On July 24, tech titan Apple reported its highly anticipated fiscal third quarter earnings report. Shortly after the market closed, but before Apple reported its numbers, investors began selling off the stock in anticipation of a "weaker" quarter. Apple obliged. Apple reported that it earned a profit of $8.8 billion, or $9.32 per share, on revenue of $35 billion in the quarter, compared with $7.3 billion on revenue of $28.6 billion a year ago. In most cases, that type of growth in this type of economy would be enough to make most analysts drool with excitement, but this is Apple and everyone wants to be dazzled.
Despite the excellent quarter-over-quarter growth, Apple's earnings were below what analysts were expecting. Analysts had expected $9.8 billion in earnings, or $10.37 per share, on revenue of $37.2 billion. The disappointment was enough to shave 5% off Apple's share price.
SEE: A Primer On Investing In The Tech Industry
A Victim of Its Own Success
Apple's earnings miss is perhaps due in part to Apple's own success. I wouldn't use the word cannibalization, but its a predictable pattern when it comes to Apple. The minute rumors surface that Apple is coming out with a new product, in this case the iPhone 5, most consumers defer any future purchases and instead wait for the newest product. Such is the fate of technology today; tech products are changing so quickly that the life cycle of consumer products is very short. This is happening to Apple's iPhone 4. During the third quarter, Apple's iPhone sales plummeted as loyalists wait for the new iPhone. The company sold 26 million iPhones compared with 35 million previous quarter.
The iPhone 5 is rumored to be released perhaps as early as October of this year. If this is true, that suggests that Apple is likely to experience a continued decline in iPhone 4 sales for August and September. That decline could prove to be more severe, since even more consumers will defer purchases as the release date gets closer and closer.
SEE: 5 Must-Have Metrics For Value Investors
Wait and See
For now, investors and analysts will have to take a "wait and see" approach with Apple. Earning may not ramp up again until the company reports its fiscal first quarter results in 2013, as the current quarter is also going to be one without the new iPhone.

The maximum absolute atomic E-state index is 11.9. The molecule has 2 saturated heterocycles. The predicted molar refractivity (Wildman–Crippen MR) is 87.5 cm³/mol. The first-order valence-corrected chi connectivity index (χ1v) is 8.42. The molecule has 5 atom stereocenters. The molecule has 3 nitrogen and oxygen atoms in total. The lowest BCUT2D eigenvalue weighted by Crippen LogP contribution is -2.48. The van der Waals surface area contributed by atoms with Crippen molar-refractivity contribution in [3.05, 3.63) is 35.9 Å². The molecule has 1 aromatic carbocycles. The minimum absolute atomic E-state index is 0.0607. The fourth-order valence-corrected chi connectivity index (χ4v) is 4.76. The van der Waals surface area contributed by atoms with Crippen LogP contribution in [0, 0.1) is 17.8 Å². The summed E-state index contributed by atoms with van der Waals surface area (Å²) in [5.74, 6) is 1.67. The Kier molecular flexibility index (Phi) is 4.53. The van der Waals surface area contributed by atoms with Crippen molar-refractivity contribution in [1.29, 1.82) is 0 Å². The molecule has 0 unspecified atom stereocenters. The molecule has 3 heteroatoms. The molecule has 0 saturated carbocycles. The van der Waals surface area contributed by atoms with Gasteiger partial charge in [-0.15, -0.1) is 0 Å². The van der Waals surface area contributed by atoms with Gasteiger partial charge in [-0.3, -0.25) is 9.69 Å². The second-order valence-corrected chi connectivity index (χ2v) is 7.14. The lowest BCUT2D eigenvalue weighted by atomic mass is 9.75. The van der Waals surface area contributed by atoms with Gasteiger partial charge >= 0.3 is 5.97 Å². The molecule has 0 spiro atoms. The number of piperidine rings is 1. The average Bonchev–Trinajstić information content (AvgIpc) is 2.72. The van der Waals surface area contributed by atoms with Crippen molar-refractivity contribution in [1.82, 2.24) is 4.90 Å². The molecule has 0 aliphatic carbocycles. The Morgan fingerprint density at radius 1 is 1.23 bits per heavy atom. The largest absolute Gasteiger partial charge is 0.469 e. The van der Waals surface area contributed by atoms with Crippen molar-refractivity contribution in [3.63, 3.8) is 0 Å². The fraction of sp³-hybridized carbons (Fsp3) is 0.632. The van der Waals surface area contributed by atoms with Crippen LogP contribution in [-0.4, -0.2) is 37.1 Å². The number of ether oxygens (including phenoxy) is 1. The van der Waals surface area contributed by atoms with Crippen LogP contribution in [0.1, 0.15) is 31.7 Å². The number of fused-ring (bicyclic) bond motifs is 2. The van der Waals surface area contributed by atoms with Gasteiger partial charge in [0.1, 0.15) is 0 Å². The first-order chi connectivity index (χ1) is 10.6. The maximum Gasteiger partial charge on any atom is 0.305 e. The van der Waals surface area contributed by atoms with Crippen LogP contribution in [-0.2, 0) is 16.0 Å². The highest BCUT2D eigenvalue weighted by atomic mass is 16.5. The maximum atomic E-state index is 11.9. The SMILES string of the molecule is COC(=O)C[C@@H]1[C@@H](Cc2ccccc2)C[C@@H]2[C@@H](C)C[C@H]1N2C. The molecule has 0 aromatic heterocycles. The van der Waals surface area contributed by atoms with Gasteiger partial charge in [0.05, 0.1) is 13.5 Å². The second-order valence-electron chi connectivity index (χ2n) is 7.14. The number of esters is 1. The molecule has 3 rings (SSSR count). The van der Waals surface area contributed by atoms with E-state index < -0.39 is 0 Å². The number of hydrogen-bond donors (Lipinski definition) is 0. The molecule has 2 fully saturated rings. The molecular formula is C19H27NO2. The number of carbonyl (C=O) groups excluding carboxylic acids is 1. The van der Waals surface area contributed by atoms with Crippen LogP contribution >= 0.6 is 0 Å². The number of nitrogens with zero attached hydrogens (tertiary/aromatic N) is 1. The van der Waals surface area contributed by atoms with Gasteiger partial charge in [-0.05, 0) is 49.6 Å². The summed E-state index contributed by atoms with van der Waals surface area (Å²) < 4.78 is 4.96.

As investors wait for Apple, the effect ripples into other companies. Already in trouble, Blackberry maker Research in Motion's shares dropped. Fears of a new iPhone later this year are sure to erode any remaining Blackberry sales, along with the fact that Android phones powered by Google continue to gain market share.
In the meantime, iPad tablet sales are growing rapidly at Apple. The number of iPads sold grew by nearly 50% quarter over quarter from 12 million to over 17 million. Tablet computer sales are expected to surge over the next several years and Apple is expected to hold the lion's share of that market. Many investors today are not known for their patience, especially from an investment standout like Apple. Frustration over the next several months could lead to a further sell-off in shares that may present patient investors with a chance to take a nibble at Apple.
SEE: Earning Forecasts: A Primer
The Bottom Line
Apple's earnings "miss" is only big news because of the lofty expectations the company has created over the past several years. The reality is that Apple, like all technology companies, goes through the natural product cycle where, as products get old, buyers hold off making any purchases in anticipation of the newest iteration. This won't be the last time Apple's earnings don't match expectations, but when the company again unveils the newest iPhone or iPad, consumers are likely to come rushing back.